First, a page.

Balancing reproductive responsibility
ASU capstone project creates new male contraceptive and wins Venture prize in NIH DEBUT Challenge
A team of biomedical engineering undergraduate students from the Ira A. Fulton Schools of Engineering at Arizona State University decided to help reduce that number. They chose to find a new way to balance the responsibility of birth control ownership between genders as their required senior capstone project.
“Female methods tend to be more expensive than current male methods because most require one or more physician visits, and some methods involve a renewable prescription,” says Candace Pless, the team’s captain. “Female birth control has numerous potential side effects that affect female health.”
The team of five students, who all graduated after the spring 2022 semester from the School of Biological and Health Systems Engineering, part of the Fulton Schools, received a $15,000 VentureWell-sponsored Venture Prize in the 11th annual National Institutes of Health Design by Biomedical Undergraduate Teams, or DEBUT, Challenge.
The team was also recognized in October during the 2022 Biomedical Engineering Society Annual Meeting in San Antonio, Texas, for winning the Venture Prize.
Pless joined Gabriella Estrada and Fatiha Firoz, collaborators from prior group projects, to start the capstone team. The trio was then joined by classmates Anwar Gandi and Keiry Rodriguez to round out the team.
Together the group developed a concept called EMIT. It is a minimally invasive male contraceptive using an injectable hydrogel and chemical deactivator composite system that provides a completely reversible, double barrier to sperm movement through the vas deferens, which is the tube that carries sperm during ejaculation.
Why create a new male contraceptive?
There is a market need for a product like this all over the world, especially in the United States.
Pless, who is currently pursuing her MBA at ASU’s W. P. Carey School of Business, says that four factors influenced the team to pursue a better solution to unplanned pregnancies.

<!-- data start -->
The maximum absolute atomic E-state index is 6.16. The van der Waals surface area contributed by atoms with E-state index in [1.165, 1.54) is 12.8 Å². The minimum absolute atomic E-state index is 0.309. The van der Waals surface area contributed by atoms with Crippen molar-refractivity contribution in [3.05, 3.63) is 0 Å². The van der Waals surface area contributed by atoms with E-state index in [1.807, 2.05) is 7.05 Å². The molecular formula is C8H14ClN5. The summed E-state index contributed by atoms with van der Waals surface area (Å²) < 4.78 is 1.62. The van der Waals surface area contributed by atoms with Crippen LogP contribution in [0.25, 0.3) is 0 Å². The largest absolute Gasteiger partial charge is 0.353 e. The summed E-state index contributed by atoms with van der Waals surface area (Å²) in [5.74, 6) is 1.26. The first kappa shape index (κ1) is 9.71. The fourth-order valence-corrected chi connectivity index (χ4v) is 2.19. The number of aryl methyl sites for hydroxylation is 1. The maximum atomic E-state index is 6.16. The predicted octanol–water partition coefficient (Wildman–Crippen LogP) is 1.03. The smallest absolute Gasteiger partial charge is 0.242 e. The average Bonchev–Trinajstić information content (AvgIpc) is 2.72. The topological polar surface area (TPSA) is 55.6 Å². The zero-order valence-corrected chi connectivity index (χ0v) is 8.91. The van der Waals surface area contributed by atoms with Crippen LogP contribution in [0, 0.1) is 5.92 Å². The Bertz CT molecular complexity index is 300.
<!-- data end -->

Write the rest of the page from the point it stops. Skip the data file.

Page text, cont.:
First, the group recognized the current lack of easily accessible male contraceptives, and , secondly, that biological females typically bear the financial and health-related burdens of contraceptives.
The third factor is the mental burden endured by those experiencing unwanted pregnancies because of restrictive legislation that has been passed or is in the works in several states in the U.S. Similar laws exist or are in progress in other countries as well.
“[The male contraceptive] could potentially be a new and effective solution to increase someone’s quality of life, no longer being forced to carry to term,” Pless says. “Also, other countries, especially some in Africa, have high case counts of rapes and little to no access to contraceptives.”
The final factor that inspired the project is the desire to provide an alternative humane solution to vasectomies. Having more available male contraceptive options would provide more balance to the responsibility of birth control ownership between biological males and biological females.
“Vasectomy reversal, a surgical procedure that reconnects the severed tubes, does not always guarantee restoration of proper function of the vas deferens due to a lack of blood flow in the formerly disconnected tissue, which can inhibit its ability to repair itself,” Pless says. “There is plenty of room for improvement and innovation over current contraceptive methods, especially for couples who prefer more socially and equitable gender-responsible male methods.”
How it works
As a novel male contraceptive, EMIT is designed to be minimally invasive. The process consists of injecting a non-hormonal polymer into the vas deferens to stop sperm motility prior to ejaculation.
Pless explains that EMIT creates two methods of stopping sperm in the vas deferens. It contains a physical barrier made of natural, biodegradable and nontoxic components that also releases microparticles that release a proprietary drug that stops sperm from moving further. The sperm are then absorbed back into the body, causing no harm to the patient.